Archives for April 2015

Sick Days

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So, I’ve been sick for the last week. I’m fortunate to have a job with generous paid sick leave, so I’ve been home with my family. As we homeschool, my wife and all four kids were there as well. At first it was easy; I’d like to think that I’m a “good” sick person, meaning that I don’t whine and don’t put a lot of demands on other people. The problem with our particular situation is that, having been exposed to my illness, everyone else was soon sick as well. That’s when things got complicated.

It’s a truism that parents don’t get sick days. Having children at home does not suspend any of the duties involved in taking care of them. It just means that we do it while we’re sick. So when the kids are all up several times in the night coughing or presenting with fevers (and rarely at the same time), a lack of sleep certainly raises the stakes for adults who are trying to get better.

Last week I went in to the doctor and took the four girls with me. The good news is that none of us have the symptoms of whooping cough, which has been going around. The not so good news is that it is viral bronchitis, for which there is basically no treatment other than to wait it out and to try and not spread the contagion back and forth like a game of volleyball. How many times a day can you remind a four year-old to cover her cough? The answer is many, many times.

As I mentioned, I am fortunate in my job; I know that many working parents have it much harder, as many employers don’t look kindly on parents taking time off to care for sick children. Still. It’s an uphill battle trying to recover when everyone else now needs extra time and attention.

What’s good about sick days? The lowered expectations. The slowed pace of daily life and the imperative to take it easy. Reading books, when my voice will hold up, and watching movies when it doesn’t. A marked increase in board games and drawing. Laying around listening to audiobooks. Sitting in the sun like a lizard, when there is sun. Early bedtimes. And lots of homemade chicken soup. Come to think of it, my time home sick has worked better than some of our vacations.

If it wasn’t for the sickness part, it would be perfect.

More on the Cell Phone Thing

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Last week I wrote about my attempts to use my smartphone responsibly around my children. It makes sense to address the other side of this issue.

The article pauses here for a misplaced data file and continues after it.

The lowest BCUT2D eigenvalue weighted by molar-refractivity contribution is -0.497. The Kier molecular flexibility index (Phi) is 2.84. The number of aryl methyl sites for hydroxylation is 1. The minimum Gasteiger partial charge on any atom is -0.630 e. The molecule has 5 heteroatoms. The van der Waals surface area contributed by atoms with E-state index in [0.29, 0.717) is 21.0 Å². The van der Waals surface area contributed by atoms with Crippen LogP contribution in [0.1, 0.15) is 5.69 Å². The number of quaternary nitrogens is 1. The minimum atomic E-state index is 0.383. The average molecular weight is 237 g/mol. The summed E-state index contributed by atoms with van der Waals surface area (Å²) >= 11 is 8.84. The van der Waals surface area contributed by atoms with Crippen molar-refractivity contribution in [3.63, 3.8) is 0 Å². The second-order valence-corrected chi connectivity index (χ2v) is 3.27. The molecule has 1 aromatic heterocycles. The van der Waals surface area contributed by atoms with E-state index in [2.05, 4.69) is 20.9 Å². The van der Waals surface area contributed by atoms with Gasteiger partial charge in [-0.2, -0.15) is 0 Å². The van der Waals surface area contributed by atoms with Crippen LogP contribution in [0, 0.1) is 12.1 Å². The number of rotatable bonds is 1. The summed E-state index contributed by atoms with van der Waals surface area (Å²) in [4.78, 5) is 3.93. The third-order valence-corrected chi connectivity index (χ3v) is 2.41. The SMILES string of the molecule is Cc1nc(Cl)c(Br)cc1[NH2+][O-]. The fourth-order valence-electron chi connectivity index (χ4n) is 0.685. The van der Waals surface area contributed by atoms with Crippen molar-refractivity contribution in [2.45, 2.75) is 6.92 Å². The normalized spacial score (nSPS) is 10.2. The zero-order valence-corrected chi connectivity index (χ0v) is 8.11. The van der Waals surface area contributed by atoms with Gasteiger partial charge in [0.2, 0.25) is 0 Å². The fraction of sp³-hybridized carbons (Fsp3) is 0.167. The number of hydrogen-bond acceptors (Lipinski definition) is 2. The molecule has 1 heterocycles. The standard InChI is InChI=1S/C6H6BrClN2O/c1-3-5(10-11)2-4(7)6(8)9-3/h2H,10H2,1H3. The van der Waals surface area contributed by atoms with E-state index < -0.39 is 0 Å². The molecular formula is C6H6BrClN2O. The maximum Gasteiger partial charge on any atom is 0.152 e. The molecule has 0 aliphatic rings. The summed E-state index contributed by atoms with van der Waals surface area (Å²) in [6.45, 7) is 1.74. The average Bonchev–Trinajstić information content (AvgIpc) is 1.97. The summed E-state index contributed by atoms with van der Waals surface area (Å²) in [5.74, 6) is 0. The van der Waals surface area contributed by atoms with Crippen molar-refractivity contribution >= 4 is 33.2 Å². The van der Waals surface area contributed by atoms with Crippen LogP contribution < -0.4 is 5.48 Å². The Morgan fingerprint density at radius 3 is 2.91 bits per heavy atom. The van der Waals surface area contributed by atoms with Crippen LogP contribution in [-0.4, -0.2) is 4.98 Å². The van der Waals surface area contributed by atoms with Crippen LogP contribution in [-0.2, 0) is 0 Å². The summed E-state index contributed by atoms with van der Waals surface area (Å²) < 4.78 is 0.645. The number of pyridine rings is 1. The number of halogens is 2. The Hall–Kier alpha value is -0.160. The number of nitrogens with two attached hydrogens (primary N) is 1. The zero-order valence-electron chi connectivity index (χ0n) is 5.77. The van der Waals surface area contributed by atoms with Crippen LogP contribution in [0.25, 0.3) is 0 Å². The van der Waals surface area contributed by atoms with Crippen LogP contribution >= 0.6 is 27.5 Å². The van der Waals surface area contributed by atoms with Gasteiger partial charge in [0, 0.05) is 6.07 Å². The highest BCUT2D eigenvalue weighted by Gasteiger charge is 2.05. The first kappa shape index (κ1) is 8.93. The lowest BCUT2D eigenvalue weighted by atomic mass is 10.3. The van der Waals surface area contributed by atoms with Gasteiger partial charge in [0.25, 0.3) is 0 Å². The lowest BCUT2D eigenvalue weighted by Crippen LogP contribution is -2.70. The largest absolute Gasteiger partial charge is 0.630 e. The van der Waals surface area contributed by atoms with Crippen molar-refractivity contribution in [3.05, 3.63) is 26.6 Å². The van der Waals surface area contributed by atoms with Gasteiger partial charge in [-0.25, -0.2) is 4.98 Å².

Though my eldest daughter is not quite ten, it has already come up. She has a running list of things that she wants to have and/or do as soon as we deem her ready. In addition to being able to read The Lord of the Rings trilogy, which beckons portentously from a high shelf, she would like to have a phone. It is not an urgent need, and as she is home schooled she is probably missing a lot of the social pressure she would otherwise be experiencing to be “connected.” She is only tangentially aware of Facebook, and she still thinks that her mother and I sometimes communicate telepathically when we are actually just texting. But she knows what a useful and desirable device it is, and after all we have been modeling its use for as long as she can remember.

What we decided is that when she is 16, and has earned her driver’s license (something that has not yet appeared on her list, as far as I know), she can have a phone. So we’re a ways out from this occurrence.

This leaves a lot of questions unanswered, however; among them: just how smart does her phone need to be? It used to be easier to separate the calling and texting functions from the games, apps, internet and social media. But there’s not stopping the hyperspeed evolution of technology. In fact, six years from now it will surely have developed in ways we can’t imagine. Which makes questions of limits and safety all the more important.

This article is typical in its approach to these questions, and it’s useful enough that I want to quote it at length.

“Just remember: When you hand kids phones today, you’re giving them powerful communications and production tools. They can create text, images, and videos that can be widely distributed and uploaded to Web sites. They can broadcast their status and their location. They can download just about everything in the world. If you think your children’s technological savvy is greater than their ability to use it wisely, pay attention to the gap. Times may have changed, but parenting hasn’t. We’re still the parents. And it’s our job to say ‘no, not yet.'”

Our decision to wait until she is in her mid-teens is a common one, but as with most things it depends on your own child and your family’s situation. And it’s okay to experiment and make changes to the arrangement, allowing more or less access according to how safe and responsible they can be.

The Real Social Media

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Here’s what I hope my children don’t say about me when they’re older:

“But he was always on his phone.”

I am of an age. I went off to college with an electronic typewriter, and this is what I used exclusively for the next seven years. It had a little screen that showed one line of text, and when I hit “enter” it typed out the line. I started using email after I graduated from college. I did not become familiar with the internet until I was out of grad school, and working the swing shift at the front desk of a library. I became an adult, ostensibly, without the benefit of this technology.

I didn’t even have a cell phone, in fact, until I became a parent at 32. It was not a smart one; that came a couple of years later. Once I met my iPhone, though, it was love at first sight. There was no turning back.

My phone was extremely useful to me as a parent of small children. I could look up the lyrics of bedtime songs. I could read in bed while the toddlers drifted off beside me. I could fire up Netflix when the baby woke in the night, and watch Battlestar Galactica while rocking her back to sleep. Before my phone had a built-in flashlight, I used an app.